T. David Gordon has recently come out with a new book Why Johnny Can't Preach. Gordon wrote this book while on his deathbed with cancer. Thankfully, his cancer has gone into remission. The premise of the book is that there is a lot of bad preaching out there because ministers do not know how to read or write well anymore.
According to Gordon, the title is taken from some earlier published works, Why Johnny Can't Read: And What You Can Do about It and Why Johnny Can't Write: How to Improve Writing Skills. Gordon says that the theological corollary of the lack of these two fundamental skills manifest themselves in bad preaching, since preaching is essentially the product of these two activities.
Gordon suggests that these problems have developed because of the influence that the new image based and electronic media has had on American culture since World War II and how they have altered average Americans' sensibilities compared to the typographical media age.
You can hear a good interview with T. David Gordon by the guys at the Reformed Forum here. I highly recommend listening to this interview, because he has as much to say to laypersons in the pew as he has to say to ministers in the pulpit. For example, Gordon mentions that the effect of the new electronic media is that it has created a culture that does not take things very seriously, but Christianity is terribly serious because it deals with the consequential things of life. The electronic media, especially T.V., does not deal with the consequential things of life, and on the rare occasion that it does, it deals with it inconsequentially. As a result of our living in a culture of indifference to the significant things of life, we miss (both ministers and laypersons) the consequential realities of life and of the scripture that deals with those consequential matters. Since the Bible confronts persons with the consequential things of life--sermons should confront persons about these significant realities. Tragically, the preachers of our day seem to be conforming their preaching to our inconsequential culture, and thereby, abdicating their opportunity, privilege and calling to be an alternative to it and to help their congregations alter their sensibilities and live in antithesis to it.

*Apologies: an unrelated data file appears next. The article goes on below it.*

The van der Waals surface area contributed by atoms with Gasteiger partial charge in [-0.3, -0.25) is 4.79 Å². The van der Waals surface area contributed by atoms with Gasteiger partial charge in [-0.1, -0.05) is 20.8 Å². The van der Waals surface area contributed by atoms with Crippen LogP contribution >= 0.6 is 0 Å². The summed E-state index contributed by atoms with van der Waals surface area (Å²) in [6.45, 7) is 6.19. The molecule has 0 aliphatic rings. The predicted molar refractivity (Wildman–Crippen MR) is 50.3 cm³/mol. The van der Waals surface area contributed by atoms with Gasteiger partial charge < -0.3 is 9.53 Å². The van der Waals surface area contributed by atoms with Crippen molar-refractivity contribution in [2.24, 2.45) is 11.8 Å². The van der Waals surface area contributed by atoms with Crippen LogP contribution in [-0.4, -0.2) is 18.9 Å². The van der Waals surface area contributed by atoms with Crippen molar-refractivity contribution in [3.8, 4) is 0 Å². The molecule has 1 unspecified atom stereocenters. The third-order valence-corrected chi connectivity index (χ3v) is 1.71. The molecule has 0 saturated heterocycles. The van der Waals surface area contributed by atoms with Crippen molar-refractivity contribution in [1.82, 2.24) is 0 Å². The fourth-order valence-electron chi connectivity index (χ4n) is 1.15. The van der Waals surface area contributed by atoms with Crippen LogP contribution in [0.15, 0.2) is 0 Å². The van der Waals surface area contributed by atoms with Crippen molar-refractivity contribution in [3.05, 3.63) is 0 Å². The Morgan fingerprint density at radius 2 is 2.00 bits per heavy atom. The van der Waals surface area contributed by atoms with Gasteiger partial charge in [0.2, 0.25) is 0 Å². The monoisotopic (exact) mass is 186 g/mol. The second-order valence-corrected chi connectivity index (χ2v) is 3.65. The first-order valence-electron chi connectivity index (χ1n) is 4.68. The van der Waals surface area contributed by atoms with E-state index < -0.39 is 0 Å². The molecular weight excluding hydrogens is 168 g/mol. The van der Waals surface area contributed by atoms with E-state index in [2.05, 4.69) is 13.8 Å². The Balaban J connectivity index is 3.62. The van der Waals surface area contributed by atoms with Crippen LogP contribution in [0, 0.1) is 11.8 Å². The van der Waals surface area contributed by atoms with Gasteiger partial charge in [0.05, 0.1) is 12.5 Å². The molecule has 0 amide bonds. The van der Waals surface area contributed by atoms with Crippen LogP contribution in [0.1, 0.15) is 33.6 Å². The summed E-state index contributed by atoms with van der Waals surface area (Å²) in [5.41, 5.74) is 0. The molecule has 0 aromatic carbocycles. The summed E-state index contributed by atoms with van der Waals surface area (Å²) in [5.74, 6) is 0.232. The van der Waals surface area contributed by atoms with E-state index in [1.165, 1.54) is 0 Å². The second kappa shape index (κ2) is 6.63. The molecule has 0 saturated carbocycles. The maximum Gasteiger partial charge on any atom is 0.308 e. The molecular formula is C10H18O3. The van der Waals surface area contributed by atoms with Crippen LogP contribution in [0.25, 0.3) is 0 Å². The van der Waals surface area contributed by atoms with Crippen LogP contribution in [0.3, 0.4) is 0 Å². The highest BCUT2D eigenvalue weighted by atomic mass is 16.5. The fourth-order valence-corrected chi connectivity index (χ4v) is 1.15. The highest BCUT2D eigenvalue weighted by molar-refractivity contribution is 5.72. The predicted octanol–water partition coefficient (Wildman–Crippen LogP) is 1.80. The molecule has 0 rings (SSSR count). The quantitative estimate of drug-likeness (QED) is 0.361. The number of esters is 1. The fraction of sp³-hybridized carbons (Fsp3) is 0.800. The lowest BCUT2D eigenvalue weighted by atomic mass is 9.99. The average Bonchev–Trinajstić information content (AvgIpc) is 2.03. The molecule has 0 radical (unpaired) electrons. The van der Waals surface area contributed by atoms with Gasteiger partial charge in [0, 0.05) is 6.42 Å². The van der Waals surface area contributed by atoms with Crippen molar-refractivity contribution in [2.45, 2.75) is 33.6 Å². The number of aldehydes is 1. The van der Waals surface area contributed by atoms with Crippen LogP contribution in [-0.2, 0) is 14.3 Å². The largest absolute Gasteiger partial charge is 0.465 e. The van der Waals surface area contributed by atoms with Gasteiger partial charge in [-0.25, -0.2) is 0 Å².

The bottom line: the media has shaped the messengers and those hearing the message. I highly recommend everyone (minister and layperson) reading this book, or at least listening to the interview.
If you are interested in getting the book, the guys at Westminster Bookstore have made it available for $5.99 (plus s&h).
The guys over at Mongerism Books have a special offer until March 25, 2009 where you can get the book for FREE if you buy $25 worth of books and type "Why Johnny Can't Preach" in the customer notes at checkout. See here for details.
For other resources on this subject, see:
- Neil Postman, Amusing Ourselves to Death: Public Discourse in the Age of Show Business
- Gregory E. Reynolds, The Word is Worth a Thousand Pictures
- Interview with Gregory E. Reynolds on "Preaching in an Electronic Age" also done by the guys at the Reformed Forum.
- Gregory E. Reynolds, "Preaching and Poetry: Learning the Power of Speech" in Ordained Servant, April 2007
- Gregory E. Reynolds, "Preaching and Fiction: Developing Oral Imagination" in Ordained Servant, March 2007
- Gregory E. Reynolds, "The Wired Church" in Ordained Servant, June/July 2007
- A. Craig Troxel, "Why Preachers Should Read Fiction" in Ordained Servant, March 2007